‘Make in India’ to Drive Growth for Indian MSMEs
Mr Madhav Lal, Secretary, Ministry of MSME, discussed the intent of the Government of India and the Ministry of MSME to lead Indian MSMEs on a high growth path. After highlighting the role played by MSMEs in the economic landscape of the country, he spoke about the dual role that the Ministry of MSME plays in assisting MSMEs in terms of providing them with a supportive framework through policy advocacy and by bringing about institutional reforms in areas of policy vacuum including taxation reform, regulatory systems’ reforms, finance provisioning reforms, etc. He shed some light on the recent initiatives of the Prime Minister of India, Mr. Narendra Modi, for support to MSMEs. The most significant measures include the Make in India initiative, Skill India for skill development, Digital India for ICT interventions, etc. He also made a mention of the announcements in the Union Budget 2014-15 for the provision of a Rs 10,000 crore venture capital fund and a Rs 200 crore technology centres fund, accreditation of enterprises in this sector, virtual clusters, online filing of EM I and II, incubation centres, etc. These initiatives make it clear that the government is focused on supporting the MSMEs. He illustrated the need for identifying important verticals within this sector with differing interests with regards to government’s policy interventions and highlighted the merits of adopting a focused approach to benefit these verticals. Mr Madhav Lal inaugurated the 11thedition of Global SME Business Summit 2014 in New Delhi.
Mr R C Bhargava, Chairman, Maruti Suzuki India Limited in his Keynote Address, disclosed the role played by MSMEs in assisting Maruti Suzuki in its journey to become the biggest car manufacturing company. He spoke about the diversity of opportunities evolving in the auto components sector for MSMEs. He discussed the role played by Maruti in cluster development, skill formation, etc. He also added that, to make the PM’s call to grow manufacturing a reality different rules and incentives need to be devised for MSME’s working as vendors to modern manufacturing. A capital investment based criteria is inappropriate and in fact creates a disincentive to improving technology, productivity, quality and reducing costs. He said that industry will not become competitive if this persists. This applies not only to auto but aerospace, capital goods, power generating and transmission equipment, consumer durables and so on. The entire package of incentives should lead to enhancing competitiveness of manufacturing, and upgrade of all aspects of their work, commented Mr Bhargava.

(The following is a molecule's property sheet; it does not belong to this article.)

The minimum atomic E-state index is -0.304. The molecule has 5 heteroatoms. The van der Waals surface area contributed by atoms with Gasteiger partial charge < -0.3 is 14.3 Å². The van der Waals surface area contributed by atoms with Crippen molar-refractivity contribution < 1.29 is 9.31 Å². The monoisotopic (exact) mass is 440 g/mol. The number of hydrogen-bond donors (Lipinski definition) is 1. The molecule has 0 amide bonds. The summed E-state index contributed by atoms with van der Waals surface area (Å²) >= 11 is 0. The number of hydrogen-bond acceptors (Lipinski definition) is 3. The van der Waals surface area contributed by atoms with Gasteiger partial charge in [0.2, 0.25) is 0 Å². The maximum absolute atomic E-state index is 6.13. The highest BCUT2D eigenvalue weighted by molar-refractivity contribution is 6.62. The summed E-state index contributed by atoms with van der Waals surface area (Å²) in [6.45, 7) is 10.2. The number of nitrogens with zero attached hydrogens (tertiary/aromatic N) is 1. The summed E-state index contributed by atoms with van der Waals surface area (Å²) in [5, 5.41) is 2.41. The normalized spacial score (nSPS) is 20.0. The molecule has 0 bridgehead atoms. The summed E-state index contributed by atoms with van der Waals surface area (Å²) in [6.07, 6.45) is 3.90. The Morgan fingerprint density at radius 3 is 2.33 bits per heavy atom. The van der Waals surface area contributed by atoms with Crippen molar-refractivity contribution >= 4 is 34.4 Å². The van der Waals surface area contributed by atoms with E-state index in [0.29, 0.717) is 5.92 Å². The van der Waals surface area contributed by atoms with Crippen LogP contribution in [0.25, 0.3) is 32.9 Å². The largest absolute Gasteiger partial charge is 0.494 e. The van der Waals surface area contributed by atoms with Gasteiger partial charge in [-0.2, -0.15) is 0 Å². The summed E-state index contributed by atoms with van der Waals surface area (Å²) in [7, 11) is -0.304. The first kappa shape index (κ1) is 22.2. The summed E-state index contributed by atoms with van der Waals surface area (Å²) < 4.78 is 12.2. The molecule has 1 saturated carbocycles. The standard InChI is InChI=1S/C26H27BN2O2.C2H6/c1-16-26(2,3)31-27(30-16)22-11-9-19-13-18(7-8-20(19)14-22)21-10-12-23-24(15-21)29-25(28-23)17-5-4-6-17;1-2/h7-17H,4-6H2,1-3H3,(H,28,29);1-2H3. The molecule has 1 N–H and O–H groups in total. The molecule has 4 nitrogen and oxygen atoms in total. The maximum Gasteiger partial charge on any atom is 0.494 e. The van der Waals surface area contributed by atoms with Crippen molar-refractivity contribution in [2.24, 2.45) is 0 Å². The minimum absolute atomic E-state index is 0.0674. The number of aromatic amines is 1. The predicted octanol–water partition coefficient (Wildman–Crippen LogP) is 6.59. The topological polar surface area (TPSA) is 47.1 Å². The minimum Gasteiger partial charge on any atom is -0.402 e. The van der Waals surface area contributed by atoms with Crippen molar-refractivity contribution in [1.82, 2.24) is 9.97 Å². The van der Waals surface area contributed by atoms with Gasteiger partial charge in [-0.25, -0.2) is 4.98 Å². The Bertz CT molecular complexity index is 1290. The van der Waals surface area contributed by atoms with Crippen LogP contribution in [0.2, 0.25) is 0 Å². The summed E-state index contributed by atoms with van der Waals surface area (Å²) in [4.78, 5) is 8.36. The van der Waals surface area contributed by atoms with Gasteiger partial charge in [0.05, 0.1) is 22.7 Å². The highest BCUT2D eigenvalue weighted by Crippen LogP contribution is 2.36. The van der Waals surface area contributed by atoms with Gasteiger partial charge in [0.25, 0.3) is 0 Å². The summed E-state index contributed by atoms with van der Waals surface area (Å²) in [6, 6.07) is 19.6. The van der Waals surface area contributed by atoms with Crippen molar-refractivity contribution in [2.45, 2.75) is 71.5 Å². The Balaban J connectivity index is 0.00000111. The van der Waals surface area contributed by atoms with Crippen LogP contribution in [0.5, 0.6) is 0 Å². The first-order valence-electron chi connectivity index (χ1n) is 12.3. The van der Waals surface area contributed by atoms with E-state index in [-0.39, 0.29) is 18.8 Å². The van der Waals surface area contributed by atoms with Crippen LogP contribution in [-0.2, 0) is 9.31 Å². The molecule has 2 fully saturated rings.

The report “The New Wave Indian MSME: An Action Agenda for Growth” was released by Mr Madhav Lal at the Session. This report suggests an alternative framework for the definition of MSMEs. This report outlines relevant recommendations for an opportunity framework built around five growth enabling pillars comprising: infrastructure, regulatory framework, funding, performance incentives and skill India. It also contains global best practises and is in line with the government’s vision of policy incentives for the MSME sector in India.
Ms Patricia Hewitt, Chair, UK India Business Council, emphasized on building a healthy India UK SME partnership. She explained that through improvements in factors like gaining access to networks and contacts; establishing a dialogue and building a relationship with actors in the market; navigating unfamiliar business environments, including differences in language and culture; procedural barriers such as product standards and other aspects of the legal and regulatory framework; assessing the competitive environment and identifying potential opportunities and risks; etc., the small and medium enterprises of both countries can be enabled to explore and expand their businesses in each other’s domain.
Mr T T Ashok, Co-Chairman, CII National SME Council, shared about the various features of the session which include 8 sectoral sessions on emerging sectors with relevance for SME penetration and internalization, 6 country sessions to explore cross-border partnership opportunities of mutual benefit, the India SME expo showcasing 50 national as well as international SMEs, their products and services and a special National Vendor Development Program with leading CPSEs in India to enable Public Sector Enterprises to identify suitable vendors in the MSE category and to provide SMEs with an opportunity to interact with these CPSEs and cement long term partnerships. He added that looking ahead, the challenge lies in building the next generation of SMEs that will collectively function as the powerhouse of the global economy. To achieve this, governments and industry around the world would need to make many collaborative efforts to create conducive eco-systems for MSMEs within their respective geographies and across regions.